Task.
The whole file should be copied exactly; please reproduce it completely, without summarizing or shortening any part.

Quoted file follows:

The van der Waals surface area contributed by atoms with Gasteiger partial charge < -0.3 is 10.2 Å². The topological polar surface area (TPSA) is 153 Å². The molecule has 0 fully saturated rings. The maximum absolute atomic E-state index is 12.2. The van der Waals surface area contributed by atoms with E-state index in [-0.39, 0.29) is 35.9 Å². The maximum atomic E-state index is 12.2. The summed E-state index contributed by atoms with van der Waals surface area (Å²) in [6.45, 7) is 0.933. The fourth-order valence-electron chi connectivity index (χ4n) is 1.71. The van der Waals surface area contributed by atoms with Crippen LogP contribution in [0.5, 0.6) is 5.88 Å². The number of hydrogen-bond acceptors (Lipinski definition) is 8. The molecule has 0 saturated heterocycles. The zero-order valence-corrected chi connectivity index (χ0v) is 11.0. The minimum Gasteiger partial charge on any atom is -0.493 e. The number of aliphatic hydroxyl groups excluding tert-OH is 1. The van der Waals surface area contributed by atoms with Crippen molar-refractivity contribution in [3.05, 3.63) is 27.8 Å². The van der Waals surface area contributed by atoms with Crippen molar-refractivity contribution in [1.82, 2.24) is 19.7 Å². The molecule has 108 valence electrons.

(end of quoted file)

The van der Waals surface area contributed by atoms with Gasteiger partial charge < -0.3 is 10.2 Å². The topological polar surface area (TPSA) is 153 Å². The molecule has 0 fully saturated rings. The maximum absolute atomic E-state index is 12.2. The van der Waals surface area contributed by atoms with E-state index in [-0.39, 0.29) is 35.9 Å². The maximum atomic E-state index is 12.2. The summed E-state index contributed by atoms with van der Waals surface area (Å²) in [6.45, 7) is 0.933. The fourth-order valence-electron chi connectivity index (χ4n) is 1.71. The van der Waals surface area contributed by atoms with Crippen LogP contribution in [0.5, 0.6) is 5.88 Å². The number of hydrogen-bond acceptors (Lipinski definition) is 8. The molecule has 0 saturated heterocycles. The zero-order valence-corrected chi connectivity index (χ0v) is 11.0. The minimum Gasteiger partial charge on any atom is -0.493 e. The number of aliphatic hydroxyl groups excluding tert-OH is 1. The van der Waals surface area contributed by atoms with Crippen molar-refractivity contribution in [3.05, 3.63) is 27.8 Å². The van der Waals surface area contributed by atoms with Crippen molar-refractivity contribution in [1.82, 2.24) is 19.7 Å². The molecule has 108 valence electrons.